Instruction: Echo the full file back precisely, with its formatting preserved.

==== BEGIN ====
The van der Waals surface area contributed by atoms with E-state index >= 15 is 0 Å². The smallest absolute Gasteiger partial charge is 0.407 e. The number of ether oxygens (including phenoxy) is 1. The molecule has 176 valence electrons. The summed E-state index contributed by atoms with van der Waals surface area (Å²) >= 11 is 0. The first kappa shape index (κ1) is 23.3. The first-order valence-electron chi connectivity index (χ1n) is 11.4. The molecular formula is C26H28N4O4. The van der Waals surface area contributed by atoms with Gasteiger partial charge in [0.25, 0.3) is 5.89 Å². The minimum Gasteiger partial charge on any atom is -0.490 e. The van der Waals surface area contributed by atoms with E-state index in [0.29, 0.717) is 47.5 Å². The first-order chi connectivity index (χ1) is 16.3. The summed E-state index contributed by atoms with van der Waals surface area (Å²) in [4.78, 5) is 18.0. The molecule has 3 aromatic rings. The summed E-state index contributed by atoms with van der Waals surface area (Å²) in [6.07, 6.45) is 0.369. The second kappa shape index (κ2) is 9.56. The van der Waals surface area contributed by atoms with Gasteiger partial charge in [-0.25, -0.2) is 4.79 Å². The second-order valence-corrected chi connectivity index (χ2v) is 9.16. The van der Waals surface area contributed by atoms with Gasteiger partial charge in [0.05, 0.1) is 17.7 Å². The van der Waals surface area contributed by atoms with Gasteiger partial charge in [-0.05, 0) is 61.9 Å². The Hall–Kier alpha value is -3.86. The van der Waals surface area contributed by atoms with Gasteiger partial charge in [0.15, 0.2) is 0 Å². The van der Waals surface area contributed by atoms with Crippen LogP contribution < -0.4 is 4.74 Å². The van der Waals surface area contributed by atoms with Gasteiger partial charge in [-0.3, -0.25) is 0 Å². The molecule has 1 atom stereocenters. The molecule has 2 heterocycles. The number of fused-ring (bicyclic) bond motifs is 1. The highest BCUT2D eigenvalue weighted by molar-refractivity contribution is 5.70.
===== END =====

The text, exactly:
The van der Waals surface area contributed by atoms with E-state index >= 15 is 0 Å². The smallest absolute Gasteiger partial charge is 0.407 e. The number of ether oxygens (including phenoxy) is 1. The molecule has 176 valence electrons. The summed E-state index contributed by atoms with van der Waals surface area (Å²) >= 11 is 0. The first kappa shape index (κ1) is 23.3. The first-order valence-electron chi connectivity index (χ1n) is 11.4. The molecular formula is C26H28N4O4. The van der Waals surface area contributed by atoms with Gasteiger partial charge in [0.25, 0.3) is 5.89 Å². The minimum Gasteiger partial charge on any atom is -0.490 e. The van der Waals surface area contributed by atoms with E-state index in [0.29, 0.717) is 47.5 Å². The first-order chi connectivity index (χ1) is 16.3. The summed E-state index contributed by atoms with van der Waals surface area (Å²) in [4.78, 5) is 18.0. The molecule has 3 aromatic rings. The summed E-state index contributed by atoms with van der Waals surface area (Å²) in [6.07, 6.45) is 0.369. The second kappa shape index (κ2) is 9.56. The van der Waals surface area contributed by atoms with Gasteiger partial charge in [-0.25, -0.2) is 4.79 Å². The second-order valence-corrected chi connectivity index (χ2v) is 9.16. The van der Waals surface area contributed by atoms with Gasteiger partial charge in [0.05, 0.1) is 17.7 Å². The van der Waals surface area contributed by atoms with Gasteiger partial charge in [-0.05, 0) is 61.9 Å². The Hall–Kier alpha value is -3.86. The van der Waals surface area contributed by atoms with Gasteiger partial charge in [0.15, 0.2) is 0 Å². The van der Waals surface area contributed by atoms with Crippen LogP contribution < -0.4 is 4.74 Å². The van der Waals surface area contributed by atoms with Gasteiger partial charge in [-0.3, -0.25) is 0 Å². The molecule has 1 atom stereocenters. The molecule has 2 heterocycles. The number of fused-ring (bicyclic) bond motifs is 1. The highest BCUT2D eigenvalue weighted by molar-refractivity contribution is 5.70.